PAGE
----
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Review
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The Roles of Notch Signaling in Liver Development and Disease

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Review

The Roles of Notch Signaling in Liver Development and Disease

Joshua M Adams et al. Biomolecules.

Abstract

The Notch signaling pathway plays major roles in organ development across animal species. In the mammalian liver, Notch has been found critical in development, regeneration and disease. In this review, we highlight the major advances in our understanding of the role of Notch activity in proper liver development and function. Specifically, we discuss the latest discoveries on how Notch, in conjunction with other signaling pathways, aids in proper liver development, regeneration and repair. In addition, we review the latest in the role of Notch signaling in the pathogenesis of liver fibrosis and chronic liver disease. Finally, recent evidence has shed light on the emerging connection between Notch signaling and glucose and lipid metabolism. We hope that highlighting the major advances in the roles of Notch signaling in the liver will stimulate further research in this exciting field and generate additional ideas for therapeutic manipulation of the Notch pathway in liver diseases.

Keywords: Alagille syndrome; biliary development; genetic modifiers; liver; liver fibrosis; liver metabolism; liver regeneration; notch signaling.

Conflict of interest statement

The authors declare no conflict of interest. The funders had no role in the design of the study, in the writing of the manuscript or in the decision to publish the manuscript.

Figures

Figure 1
Figure 1
Notch signaling promotes biliary morphogenesis and the extension of the biliary tree. (A) A representation of cholangiocyte specification and biliary morphogenesis from E12.5 to the early postnatal period. (B) A three-dimensional (3D) representation of biliary development based on [17]. Differentiated cholangiocytes are first incorporated in a continuous homogeneous luminal network. This network is later reorganized into hierarchical tubular structures that form the adult biliary tree.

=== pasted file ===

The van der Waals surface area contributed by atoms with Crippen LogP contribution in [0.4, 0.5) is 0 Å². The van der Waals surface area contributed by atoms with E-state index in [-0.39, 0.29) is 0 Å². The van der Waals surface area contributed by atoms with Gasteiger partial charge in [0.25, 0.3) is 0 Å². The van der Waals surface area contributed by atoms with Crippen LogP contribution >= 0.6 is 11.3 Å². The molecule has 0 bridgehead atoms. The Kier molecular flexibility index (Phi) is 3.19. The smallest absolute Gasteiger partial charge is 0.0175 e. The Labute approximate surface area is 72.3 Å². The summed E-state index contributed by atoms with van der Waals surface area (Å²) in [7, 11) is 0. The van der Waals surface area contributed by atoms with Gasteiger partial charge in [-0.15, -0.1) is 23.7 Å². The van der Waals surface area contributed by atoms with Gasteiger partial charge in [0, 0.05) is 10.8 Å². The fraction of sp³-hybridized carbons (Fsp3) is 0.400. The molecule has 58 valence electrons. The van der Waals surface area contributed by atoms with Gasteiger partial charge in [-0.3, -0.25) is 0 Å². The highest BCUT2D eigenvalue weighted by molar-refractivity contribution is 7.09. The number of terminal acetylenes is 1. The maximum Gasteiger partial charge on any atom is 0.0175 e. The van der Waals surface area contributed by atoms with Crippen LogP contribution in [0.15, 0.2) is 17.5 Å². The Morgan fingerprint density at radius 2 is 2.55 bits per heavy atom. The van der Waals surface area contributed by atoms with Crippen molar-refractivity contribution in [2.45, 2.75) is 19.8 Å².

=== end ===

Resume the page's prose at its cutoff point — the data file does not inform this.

Figure 2
Figure 2
TGFβ promotes hepatocyte to cholangiocyte transdifferentiation in livers with severe Notch deficiency. (A) In a Notch-sufficient context, Notch and transforming growth factor beta (TGFβ) signaling help in specifying cholangiocytes and promoting the development of mature biliary structures. Wingless-type MMTV integration site (WNT), Hippo and bone morphogenetic protein (BMP) signaling promote hepatocyte fate. (B) In a severe Notch-deficient context, biliary morphogenesis is impaired and TGFβ signaling promotes transdifferentiation of hepatocytes to cholangiocytes (the orange arrow) to form patent biliary structures [35].
Figure 3
Figure 3
Notch signaling promotes Hepatic Stellate Cell (HSC) differentiation into myofibroblasts and liver fibrosis: (A) when Notch signaling is low, liver sinusoidal endothelial cells (LSECs) secrete nitric oxide, which inhibits the differentiation of hepatic stellate cells (HSCs) into myofibroblasts (MyoF). (B) Increased Notch activity in LSECs promotes their basement membrane (BM) production and reduces their fenestration and nitric oxide secretion, which in turn relieves nitric oxide’s inhibitory effect on HSC-to-myofibroblast differentiation. Additionally, increased Notch signaling in HSCs directly promotes their differentiation into myofibroblasts. Finally, activation of Notch signaling in hepatocytes promotes the secretion of SPP1 (OPN) by these cells, which also promotes myofibroblast differentiation. Myofibroblasts generated in response to increased Notch signaling promote liver fibrosis.

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